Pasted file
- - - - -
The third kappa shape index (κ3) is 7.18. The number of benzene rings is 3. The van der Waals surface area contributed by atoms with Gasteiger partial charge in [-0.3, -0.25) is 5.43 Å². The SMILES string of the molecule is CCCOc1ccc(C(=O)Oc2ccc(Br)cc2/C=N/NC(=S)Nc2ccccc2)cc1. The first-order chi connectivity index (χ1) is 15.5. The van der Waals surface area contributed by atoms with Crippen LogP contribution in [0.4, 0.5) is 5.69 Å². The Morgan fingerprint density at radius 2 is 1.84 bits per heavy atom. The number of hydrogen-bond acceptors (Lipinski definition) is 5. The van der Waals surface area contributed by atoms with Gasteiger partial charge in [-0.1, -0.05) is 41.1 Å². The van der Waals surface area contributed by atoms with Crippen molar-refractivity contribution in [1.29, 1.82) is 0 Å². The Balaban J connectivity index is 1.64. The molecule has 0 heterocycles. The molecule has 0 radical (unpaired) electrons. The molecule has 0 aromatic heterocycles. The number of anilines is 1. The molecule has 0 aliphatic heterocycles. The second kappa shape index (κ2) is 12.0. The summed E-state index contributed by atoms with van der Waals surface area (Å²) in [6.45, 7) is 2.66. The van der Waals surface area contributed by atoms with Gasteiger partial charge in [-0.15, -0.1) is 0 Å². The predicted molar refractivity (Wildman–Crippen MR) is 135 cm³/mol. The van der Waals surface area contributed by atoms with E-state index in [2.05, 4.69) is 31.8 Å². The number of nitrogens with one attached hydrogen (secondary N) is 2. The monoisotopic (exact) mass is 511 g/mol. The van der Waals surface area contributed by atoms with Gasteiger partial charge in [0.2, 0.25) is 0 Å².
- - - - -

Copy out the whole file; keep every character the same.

The third kappa shape index (κ3) is 7.18. The number of benzene rings is 3. The van der Waals surface area contributed by atoms with Gasteiger partial charge in [-0.3, -0.25) is 5.43 Å². The SMILES string of the molecule is CCCOc1ccc(C(=O)Oc2ccc(Br)cc2/C=N/NC(=S)Nc2ccccc2)cc1. The first-order chi connectivity index (χ1) is 15.5. The van der Waals surface area contributed by atoms with Crippen LogP contribution in [0.4, 0.5) is 5.69 Å². The Morgan fingerprint density at radius 2 is 1.84 bits per heavy atom. The number of hydrogen-bond acceptors (Lipinski definition) is 5. The van der Waals surface area contributed by atoms with Gasteiger partial charge in [-0.1, -0.05) is 41.1 Å². The van der Waals surface area contributed by atoms with Crippen molar-refractivity contribution in [1.29, 1.82) is 0 Å². The Balaban J connectivity index is 1.64. The molecule has 0 heterocycles. The molecule has 0 radical (unpaired) electrons. The molecule has 0 aromatic heterocycles. The number of anilines is 1. The molecule has 0 aliphatic heterocycles. The second kappa shape index (κ2) is 12.0. The summed E-state index contributed by atoms with van der Waals surface area (Å²) in [6.45, 7) is 2.66. The van der Waals surface area contributed by atoms with Gasteiger partial charge in [-0.15, -0.1) is 0 Å². The predicted molar refractivity (Wildman–Crippen MR) is 135 cm³/mol. The van der Waals surface area contributed by atoms with E-state index in [2.05, 4.69) is 31.8 Å². The number of nitrogens with one attached hydrogen (secondary N) is 2. The monoisotopic (exact) mass is 511 g/mol. The van der Waals surface area contributed by atoms with Gasteiger partial charge in [0.2, 0.25) is 0 Å².